Show caption Courts in Singapore are set to decide whether to execute four men, including Nagaenthran K Dharmalingam, who has learning difficulties. Photograph: Fazry Ismail/EPA Singapore Singapore courts set to consider executions amid fears authorities want to clear backlog Case of Nagaenthran K Dharmalingam, who has learning difficulties, among four to be heard next week Rebecca Ratcliffe South-east Asia correspondent Fri 25 Feb 2022 05.46 GMT Share on Facebook
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Courts in Singapore will next week consider arguments by four men who have spent more than a decade on death row, amid fears the city state may push ahead with executions to free up space on death row.
The Singaporean government does not disclose how many people are held on death row, though campaigners believe there are likely more than 50 men awaiting execution, the majority of whom have been convicted of drug offences.
Singapore has not carried out any executions for the past two years, due to a number of pending court applications that forced the authorities to pause proceedings. However, sentences of the death penalty have continued to be handed down, even during the height of the pandemic when hearings were held over Zoom. Families fear there is now a backlog that the authorities are attempting to clear.
Among the cases to be heard next week, is an appeal launched by Nagaenthran K Dharmalingam, whose execution was stayed last year pending appeal. Nagaenthran, who has an intellectual disability, was convicted of trying to smuggle 43 grams – about three tablespoons – of heroin into Singapore. The handling of his case provoked global outrage, with UN experts, the European Union’s delegation to Singapore, as well as multiple rights groups and billionaire Richard Branson, a critic of the death penalty, all expressing concern.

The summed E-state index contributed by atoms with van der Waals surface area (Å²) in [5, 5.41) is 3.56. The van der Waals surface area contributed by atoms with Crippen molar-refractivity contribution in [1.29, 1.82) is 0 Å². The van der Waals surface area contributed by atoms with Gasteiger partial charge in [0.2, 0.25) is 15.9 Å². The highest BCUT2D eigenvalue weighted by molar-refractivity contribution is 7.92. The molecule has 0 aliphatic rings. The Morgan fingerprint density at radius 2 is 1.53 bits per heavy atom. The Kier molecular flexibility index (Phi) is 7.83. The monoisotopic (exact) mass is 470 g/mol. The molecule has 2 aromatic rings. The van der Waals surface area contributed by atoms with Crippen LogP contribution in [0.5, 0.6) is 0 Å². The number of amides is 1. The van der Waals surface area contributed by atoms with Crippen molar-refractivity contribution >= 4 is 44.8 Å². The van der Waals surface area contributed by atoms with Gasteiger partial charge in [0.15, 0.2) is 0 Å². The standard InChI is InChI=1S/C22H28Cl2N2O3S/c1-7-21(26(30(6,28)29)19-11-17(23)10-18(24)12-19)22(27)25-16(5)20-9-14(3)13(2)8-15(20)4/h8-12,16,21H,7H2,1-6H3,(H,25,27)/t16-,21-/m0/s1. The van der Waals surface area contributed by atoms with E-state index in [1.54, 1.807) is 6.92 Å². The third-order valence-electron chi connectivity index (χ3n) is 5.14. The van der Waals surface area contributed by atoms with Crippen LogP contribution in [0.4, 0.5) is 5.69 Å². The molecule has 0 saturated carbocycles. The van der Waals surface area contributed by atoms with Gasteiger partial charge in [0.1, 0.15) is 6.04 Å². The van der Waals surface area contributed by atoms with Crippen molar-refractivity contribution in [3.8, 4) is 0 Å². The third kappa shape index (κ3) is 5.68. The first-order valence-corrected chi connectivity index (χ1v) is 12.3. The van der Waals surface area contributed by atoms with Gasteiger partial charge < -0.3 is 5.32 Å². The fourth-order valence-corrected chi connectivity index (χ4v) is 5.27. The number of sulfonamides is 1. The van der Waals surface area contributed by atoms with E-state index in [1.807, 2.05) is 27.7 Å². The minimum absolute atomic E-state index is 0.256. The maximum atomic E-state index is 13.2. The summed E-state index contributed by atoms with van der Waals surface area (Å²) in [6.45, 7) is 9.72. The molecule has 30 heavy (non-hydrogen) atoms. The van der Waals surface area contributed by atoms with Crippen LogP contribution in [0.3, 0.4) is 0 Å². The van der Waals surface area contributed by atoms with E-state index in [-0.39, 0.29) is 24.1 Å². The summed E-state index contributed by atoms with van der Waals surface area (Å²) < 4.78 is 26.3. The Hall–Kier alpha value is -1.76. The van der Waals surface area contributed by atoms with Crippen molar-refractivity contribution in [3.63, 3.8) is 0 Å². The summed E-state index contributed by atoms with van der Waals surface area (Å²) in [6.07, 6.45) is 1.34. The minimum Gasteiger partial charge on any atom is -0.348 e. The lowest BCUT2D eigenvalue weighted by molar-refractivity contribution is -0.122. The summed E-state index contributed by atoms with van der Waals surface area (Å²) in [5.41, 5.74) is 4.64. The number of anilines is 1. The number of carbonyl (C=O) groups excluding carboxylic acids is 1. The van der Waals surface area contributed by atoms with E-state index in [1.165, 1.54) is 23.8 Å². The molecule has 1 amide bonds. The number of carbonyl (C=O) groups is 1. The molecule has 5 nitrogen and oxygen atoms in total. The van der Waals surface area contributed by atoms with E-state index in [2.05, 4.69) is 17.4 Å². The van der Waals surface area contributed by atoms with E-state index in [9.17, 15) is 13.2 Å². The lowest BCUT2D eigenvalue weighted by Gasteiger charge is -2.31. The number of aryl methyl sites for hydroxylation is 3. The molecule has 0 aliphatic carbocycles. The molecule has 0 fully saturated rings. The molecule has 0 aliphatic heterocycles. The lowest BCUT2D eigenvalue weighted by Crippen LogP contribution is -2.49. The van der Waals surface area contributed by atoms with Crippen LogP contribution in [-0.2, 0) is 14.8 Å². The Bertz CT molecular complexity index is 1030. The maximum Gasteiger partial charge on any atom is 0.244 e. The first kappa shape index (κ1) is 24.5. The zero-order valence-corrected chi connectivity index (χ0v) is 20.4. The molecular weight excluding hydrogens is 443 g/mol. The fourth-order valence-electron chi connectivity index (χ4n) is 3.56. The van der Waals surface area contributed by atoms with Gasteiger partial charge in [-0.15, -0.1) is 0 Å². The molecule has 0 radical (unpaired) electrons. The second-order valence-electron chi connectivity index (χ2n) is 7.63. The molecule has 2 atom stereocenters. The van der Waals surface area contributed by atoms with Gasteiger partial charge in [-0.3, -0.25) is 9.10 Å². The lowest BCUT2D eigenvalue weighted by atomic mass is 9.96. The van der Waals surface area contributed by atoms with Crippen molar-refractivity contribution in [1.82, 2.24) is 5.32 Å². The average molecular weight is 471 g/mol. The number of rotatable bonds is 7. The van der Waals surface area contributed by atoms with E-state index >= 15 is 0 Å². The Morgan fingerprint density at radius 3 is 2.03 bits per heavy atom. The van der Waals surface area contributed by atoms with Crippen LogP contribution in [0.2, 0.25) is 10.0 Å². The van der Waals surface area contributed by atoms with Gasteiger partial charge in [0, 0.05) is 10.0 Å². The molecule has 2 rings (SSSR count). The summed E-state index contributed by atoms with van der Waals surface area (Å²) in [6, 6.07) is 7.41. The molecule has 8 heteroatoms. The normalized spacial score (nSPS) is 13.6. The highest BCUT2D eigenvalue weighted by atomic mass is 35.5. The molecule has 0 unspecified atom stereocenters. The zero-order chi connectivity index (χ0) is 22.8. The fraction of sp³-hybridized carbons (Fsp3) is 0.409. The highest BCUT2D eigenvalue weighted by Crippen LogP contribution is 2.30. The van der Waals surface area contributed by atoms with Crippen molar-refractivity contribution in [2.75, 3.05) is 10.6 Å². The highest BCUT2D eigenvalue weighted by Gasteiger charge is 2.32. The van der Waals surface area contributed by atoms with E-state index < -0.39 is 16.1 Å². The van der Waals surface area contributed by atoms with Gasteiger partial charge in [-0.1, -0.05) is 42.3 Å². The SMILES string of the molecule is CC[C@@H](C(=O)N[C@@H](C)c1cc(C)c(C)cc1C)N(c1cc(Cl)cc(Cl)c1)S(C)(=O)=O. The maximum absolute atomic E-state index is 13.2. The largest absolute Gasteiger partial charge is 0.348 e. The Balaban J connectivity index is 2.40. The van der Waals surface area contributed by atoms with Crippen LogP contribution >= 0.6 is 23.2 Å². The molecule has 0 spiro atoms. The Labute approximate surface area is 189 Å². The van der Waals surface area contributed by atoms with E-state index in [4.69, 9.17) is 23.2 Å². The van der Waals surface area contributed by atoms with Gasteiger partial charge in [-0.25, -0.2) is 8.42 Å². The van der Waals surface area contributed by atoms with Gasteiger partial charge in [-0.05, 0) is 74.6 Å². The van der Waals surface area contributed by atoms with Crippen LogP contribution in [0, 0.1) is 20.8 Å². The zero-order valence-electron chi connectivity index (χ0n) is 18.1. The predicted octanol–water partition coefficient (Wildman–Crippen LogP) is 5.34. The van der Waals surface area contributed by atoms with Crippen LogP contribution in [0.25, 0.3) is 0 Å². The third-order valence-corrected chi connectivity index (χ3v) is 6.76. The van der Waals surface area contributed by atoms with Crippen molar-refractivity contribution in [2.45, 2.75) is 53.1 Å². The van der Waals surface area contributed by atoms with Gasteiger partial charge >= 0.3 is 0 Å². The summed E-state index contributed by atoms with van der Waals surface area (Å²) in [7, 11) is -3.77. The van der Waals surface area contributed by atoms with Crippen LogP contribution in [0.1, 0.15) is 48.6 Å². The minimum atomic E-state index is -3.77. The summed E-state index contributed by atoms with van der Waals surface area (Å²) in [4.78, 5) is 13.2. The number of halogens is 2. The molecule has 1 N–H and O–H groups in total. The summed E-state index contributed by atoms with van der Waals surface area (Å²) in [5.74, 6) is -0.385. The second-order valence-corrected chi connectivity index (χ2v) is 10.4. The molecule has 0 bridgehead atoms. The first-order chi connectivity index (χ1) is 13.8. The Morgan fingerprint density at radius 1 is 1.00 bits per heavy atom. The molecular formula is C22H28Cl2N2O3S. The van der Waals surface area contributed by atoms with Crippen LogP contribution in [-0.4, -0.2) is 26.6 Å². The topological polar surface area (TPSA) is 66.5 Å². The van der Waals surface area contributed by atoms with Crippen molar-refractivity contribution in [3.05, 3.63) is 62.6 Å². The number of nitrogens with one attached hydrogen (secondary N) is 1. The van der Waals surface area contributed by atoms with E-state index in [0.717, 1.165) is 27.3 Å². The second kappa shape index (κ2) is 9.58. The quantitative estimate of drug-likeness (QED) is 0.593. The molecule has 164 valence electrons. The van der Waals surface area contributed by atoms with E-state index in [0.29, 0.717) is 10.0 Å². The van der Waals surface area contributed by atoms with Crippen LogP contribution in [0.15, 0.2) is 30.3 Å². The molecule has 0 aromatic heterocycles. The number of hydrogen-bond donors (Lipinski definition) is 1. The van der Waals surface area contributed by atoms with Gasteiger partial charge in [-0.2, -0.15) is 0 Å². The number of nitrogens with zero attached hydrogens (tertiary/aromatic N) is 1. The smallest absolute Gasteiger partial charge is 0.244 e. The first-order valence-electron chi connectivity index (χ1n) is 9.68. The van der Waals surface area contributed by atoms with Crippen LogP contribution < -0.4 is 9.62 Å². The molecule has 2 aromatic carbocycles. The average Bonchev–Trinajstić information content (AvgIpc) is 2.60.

I am calling on Singapore’s President Halimah Yacob to grant clemency and spare Nagaenthran Dharmalingam’s life https://t.co/4tHmc78wLF #SaveNagaenthran #SaveNaga — Richard Branson (@richardbranson) February 25, 2022
Since then, other inmates – Roslan bin Bakar, Pausi bin Jefridin and Rosman bin Abdullah – have been scheduled for execution. These were temporarily halted, but further hearings in their case are scheduled for next week.
Kirsten Han, a journalist and activist who has written extensively about Singapore’s death penalty, said families of other inmates on death row are following the proceedings anxiously. “How these recent cases go is taken as an indication of whether their cases might be coming soon. They are all very worried,” she said.
Nagaenthran’s sister, Sarmila Dharmalingam, who lives in Malaysia, said she will wait anxiously for a phone call on Tuesday to hear of her brother’s fate.
Sarmila said her brother’s mood is unpredictable, and that for two years during the pandemic he refused to meet relatives, they suspect due to depression. “Sometimes Nagaen will talk nicely to my brother [who is now permanently based in Singapore], and then suddenly he will switch off, [start] looking up and down. The character is different,” she said.